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Pontifications on Poison

Being some ramblings on events associated with poisonous plants.

Monday 30th January 2012

When Barack Obama won the Democratic nomination in 2008, it was usually said that his exploitation of electronic media and social networks, especially for fund-raising made all the difference. Since his election, he has continued to use the latest technologies to communicate with US citizens and to let them communicate with him.

In the latest new development, the President took part in a Google+ Hangout answering questions previously submitted either in text form or as YouTube videos. The event was billed as a chance for the public to follow-up on things included in the recent State of the Union address. The stream, at least for me, had its hiccups so there is still a way to go for this sort of communication to be easy to follow.

The procedure for getting to the questions to be asked was that, as soon as a question was submitted, it was available for people to vote on. This was put forward as a means of indicating the questions most people wanted answered.

Cannabis sativa, marijuana

Cannabis sativa, marijuana

Quite early on, groups calling for a rational policy over Cannabis sativa, marijuana, submitted questions. Some of those questions were withdrawn from the voting process after being deemed ‘inappropriate’ but they were replaced by questions asking why it was ‘inappropriate’ to ask about a subject that looks likely to be a key issue throughout 2012 leading up to the November elections.

Law Enforcement Against Prohibition (LEAP) submitted a question about cannabis and asked people to vote to promote the question. By the time the voting closed the LEAP question which you can see on YouTube had received twice as many votes as any other video submitted question and was second of all questions with a text question about extradition over copyright infringement ranking first. The LEAP website has more information.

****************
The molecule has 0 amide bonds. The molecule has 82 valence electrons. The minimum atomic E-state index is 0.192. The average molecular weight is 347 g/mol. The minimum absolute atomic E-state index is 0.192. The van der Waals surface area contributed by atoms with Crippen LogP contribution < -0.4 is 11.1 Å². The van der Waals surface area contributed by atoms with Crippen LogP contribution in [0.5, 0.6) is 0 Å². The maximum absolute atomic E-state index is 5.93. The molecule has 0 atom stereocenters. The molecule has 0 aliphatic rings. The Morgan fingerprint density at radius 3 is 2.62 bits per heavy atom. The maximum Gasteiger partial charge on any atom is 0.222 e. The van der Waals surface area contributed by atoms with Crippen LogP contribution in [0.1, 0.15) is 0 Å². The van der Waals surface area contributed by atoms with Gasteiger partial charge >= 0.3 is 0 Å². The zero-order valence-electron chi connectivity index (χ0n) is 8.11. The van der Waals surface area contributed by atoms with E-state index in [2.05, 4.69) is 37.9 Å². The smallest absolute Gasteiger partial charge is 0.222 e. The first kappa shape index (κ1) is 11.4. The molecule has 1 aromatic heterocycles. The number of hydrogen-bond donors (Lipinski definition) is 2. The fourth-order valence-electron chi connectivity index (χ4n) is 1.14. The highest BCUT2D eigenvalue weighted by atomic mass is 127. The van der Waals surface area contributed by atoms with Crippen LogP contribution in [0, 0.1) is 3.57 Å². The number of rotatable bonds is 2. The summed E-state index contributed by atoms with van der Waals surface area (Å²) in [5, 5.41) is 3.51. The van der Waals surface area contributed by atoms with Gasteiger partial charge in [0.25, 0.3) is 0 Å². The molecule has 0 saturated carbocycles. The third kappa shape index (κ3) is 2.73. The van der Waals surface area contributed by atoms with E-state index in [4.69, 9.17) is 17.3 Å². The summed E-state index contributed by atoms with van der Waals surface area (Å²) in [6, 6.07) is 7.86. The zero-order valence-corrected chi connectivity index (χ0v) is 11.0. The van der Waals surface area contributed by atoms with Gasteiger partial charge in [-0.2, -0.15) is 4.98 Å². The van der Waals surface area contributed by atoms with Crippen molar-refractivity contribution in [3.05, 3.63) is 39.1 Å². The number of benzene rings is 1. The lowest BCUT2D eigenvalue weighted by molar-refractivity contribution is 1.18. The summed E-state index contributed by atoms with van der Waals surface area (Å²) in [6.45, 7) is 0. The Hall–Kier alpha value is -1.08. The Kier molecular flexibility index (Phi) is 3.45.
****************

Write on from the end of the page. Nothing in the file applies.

It was made clear that the vote would only influence which questions were selected not mandate them so I watched the streamed ‘Interview with the President’ to see if the LEAP question would be asked.

The interview, scheduled for 45 minutes, began with questions about the economy that took up the first 25 minutes. After that, the topic switched to foreign affairs with a question about US aid dollars being paid to countries that didn’t seem to deserve it, like Pakistan. Obama addressed the question of Pakistan but did not relate that to the situation in Afghanistan and made no mention of opium production in that region.

The following question was about the use of drones and it was asked via a YouTube video submission, which, obviously, was a less popular question than that submitted by LEAP.

After 32 minutes, the topic switched to education with a question being asked live by a high school student video-linked into the ‘Hangout’ (as were four other people and the moderator).

Cannabis sativa, marijuana

Cannabis sativa, marijuana

After 42 minutes, the moderator brought in the subject of copyright, using a video question rather than the text question that polled the highest number of votes. At 44 minutes, the moderator read out the text question which was about extradition procedures against someone who is alleged to have infringed copyright.

At 45 minutes the moderator introduced a joke video of someone impersonating Obama, saying that it was the last video question. The impersonator asked whether Obama thought spoofs and comedy could alter the result of an election. It’s a pity no-one got to ask him whether he thinks burying his head in the sand when it comes to the issue of Cannabis sativa is likely to affect the result of the election.

After that, each of the linked in members of the public got to ask one light-hearted question before the moderator ended the broadcast a few minutes over the scheduled 45. Even the President, it seems, does encores. The full broadcast is available from a number of places. This link is to CBS News' site.

As I see it, the situation in the USA regarding marijuana is a mess. Moves, in some states, to make cannabis available on medical grounds without any control over quality and strength, because production remains outside the law, are not the way forward. Simply leaving the issue in the ‘too difficult’ drawer and hoping it goes away is a complete failure to lead.